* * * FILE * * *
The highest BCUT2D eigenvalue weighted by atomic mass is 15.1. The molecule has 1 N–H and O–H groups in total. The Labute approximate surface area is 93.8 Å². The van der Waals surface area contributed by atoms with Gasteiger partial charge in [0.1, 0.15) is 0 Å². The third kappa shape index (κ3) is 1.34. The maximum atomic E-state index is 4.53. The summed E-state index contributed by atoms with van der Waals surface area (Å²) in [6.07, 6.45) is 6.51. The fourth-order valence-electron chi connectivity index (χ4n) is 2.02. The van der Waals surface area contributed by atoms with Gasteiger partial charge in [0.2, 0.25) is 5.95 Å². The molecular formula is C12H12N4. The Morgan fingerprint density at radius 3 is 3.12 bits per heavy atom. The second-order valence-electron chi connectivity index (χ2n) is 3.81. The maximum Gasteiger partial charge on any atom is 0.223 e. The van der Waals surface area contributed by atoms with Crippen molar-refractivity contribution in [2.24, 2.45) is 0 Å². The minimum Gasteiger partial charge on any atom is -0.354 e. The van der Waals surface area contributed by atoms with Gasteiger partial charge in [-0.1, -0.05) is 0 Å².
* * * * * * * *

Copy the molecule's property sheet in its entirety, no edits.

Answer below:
The highest BCUT2D eigenvalue weighted by atomic mass is 15.1. The molecule has 1 N–H and O–H groups in total. The Labute approximate surface area is 93.8 Å². The van der Waals surface area contributed by atoms with Gasteiger partial charge in [0.1, 0.15) is 0 Å². The third kappa shape index (κ3) is 1.34. The maximum atomic E-state index is 4.53. The summed E-state index contributed by atoms with van der Waals surface area (Å²) in [6.07, 6.45) is 6.51. The fourth-order valence-electron chi connectivity index (χ4n) is 2.02. The van der Waals surface area contributed by atoms with Gasteiger partial charge in [0.2, 0.25) is 5.95 Å². The molecular formula is C12H12N4. The Morgan fingerprint density at radius 3 is 3.12 bits per heavy atom. The second-order valence-electron chi connectivity index (χ2n) is 3.81. The maximum Gasteiger partial charge on any atom is 0.223 e. The van der Waals surface area contributed by atoms with Crippen molar-refractivity contribution in [2.24, 2.45) is 0 Å². The minimum Gasteiger partial charge on any atom is -0.354 e. The van der Waals surface area contributed by atoms with Gasteiger partial charge in [-0.1, -0.05) is 0 Å².